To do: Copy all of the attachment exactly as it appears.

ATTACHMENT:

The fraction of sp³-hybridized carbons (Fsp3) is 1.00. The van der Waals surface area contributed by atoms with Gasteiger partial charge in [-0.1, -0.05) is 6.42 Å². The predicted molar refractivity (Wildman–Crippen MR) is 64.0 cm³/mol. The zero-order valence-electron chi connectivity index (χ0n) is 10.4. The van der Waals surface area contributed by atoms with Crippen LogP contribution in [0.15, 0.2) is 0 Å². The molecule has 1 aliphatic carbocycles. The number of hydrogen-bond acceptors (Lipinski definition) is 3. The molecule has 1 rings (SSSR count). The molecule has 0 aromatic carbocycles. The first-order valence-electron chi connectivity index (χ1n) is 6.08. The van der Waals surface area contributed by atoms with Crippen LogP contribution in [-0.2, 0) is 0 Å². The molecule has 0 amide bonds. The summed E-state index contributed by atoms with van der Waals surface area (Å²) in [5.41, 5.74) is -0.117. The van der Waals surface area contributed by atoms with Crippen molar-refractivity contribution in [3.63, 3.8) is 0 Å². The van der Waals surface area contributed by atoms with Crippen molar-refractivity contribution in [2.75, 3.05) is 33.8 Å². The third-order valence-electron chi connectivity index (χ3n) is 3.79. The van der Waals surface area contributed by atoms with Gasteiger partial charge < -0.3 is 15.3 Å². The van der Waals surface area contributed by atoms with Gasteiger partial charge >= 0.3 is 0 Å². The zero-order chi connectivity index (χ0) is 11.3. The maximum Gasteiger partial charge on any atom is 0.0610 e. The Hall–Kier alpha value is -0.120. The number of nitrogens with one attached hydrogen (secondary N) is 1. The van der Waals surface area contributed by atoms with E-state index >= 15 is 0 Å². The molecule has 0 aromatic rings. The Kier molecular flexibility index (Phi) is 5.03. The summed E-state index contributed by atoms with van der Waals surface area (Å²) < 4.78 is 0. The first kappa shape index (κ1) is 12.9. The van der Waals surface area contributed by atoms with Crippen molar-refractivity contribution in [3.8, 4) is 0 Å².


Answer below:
The fraction of sp³-hybridized carbons (Fsp3) is 1.00. The van der Waals surface area contributed by atoms with Gasteiger partial charge in [-0.1, -0.05) is 6.42 Å². The predicted molar refractivity (Wildman–Crippen MR) is 64.0 cm³/mol. The zero-order valence-electron chi connectivity index (χ0n) is 10.4. The van der Waals surface area contributed by atoms with Crippen LogP contribution in [0.15, 0.2) is 0 Å². The molecule has 1 aliphatic carbocycles. The number of hydrogen-bond acceptors (Lipinski definition) is 3. The molecule has 1 rings (SSSR count). The molecule has 0 aromatic carbocycles. The first-order valence-electron chi connectivity index (χ1n) is 6.08. The van der Waals surface area contributed by atoms with Crippen LogP contribution in [-0.2, 0) is 0 Å². The molecule has 0 amide bonds. The summed E-state index contributed by atoms with van der Waals surface area (Å²) in [5.41, 5.74) is -0.117. The van der Waals surface area contributed by atoms with Crippen molar-refractivity contribution in [3.63, 3.8) is 0 Å². The van der Waals surface area contributed by atoms with Crippen molar-refractivity contribution in [2.75, 3.05) is 33.8 Å². The third-order valence-electron chi connectivity index (χ3n) is 3.79. The van der Waals surface area contributed by atoms with Gasteiger partial charge < -0.3 is 15.3 Å². The van der Waals surface area contributed by atoms with Gasteiger partial charge >= 0.3 is 0 Å². The zero-order chi connectivity index (χ0) is 11.3. The maximum Gasteiger partial charge on any atom is 0.0610 e. The Hall–Kier alpha value is -0.120. The number of nitrogens with one attached hydrogen (secondary N) is 1. The van der Waals surface area contributed by atoms with E-state index >= 15 is 0 Å². The molecule has 0 aromatic rings. The Kier molecular flexibility index (Phi) is 5.03. The summed E-state index contributed by atoms with van der Waals surface area (Å²) < 4.78 is 0. The first kappa shape index (κ1) is 12.9. The van der Waals surface area contributed by atoms with Crippen molar-refractivity contribution in [3.8, 4) is 0 Å².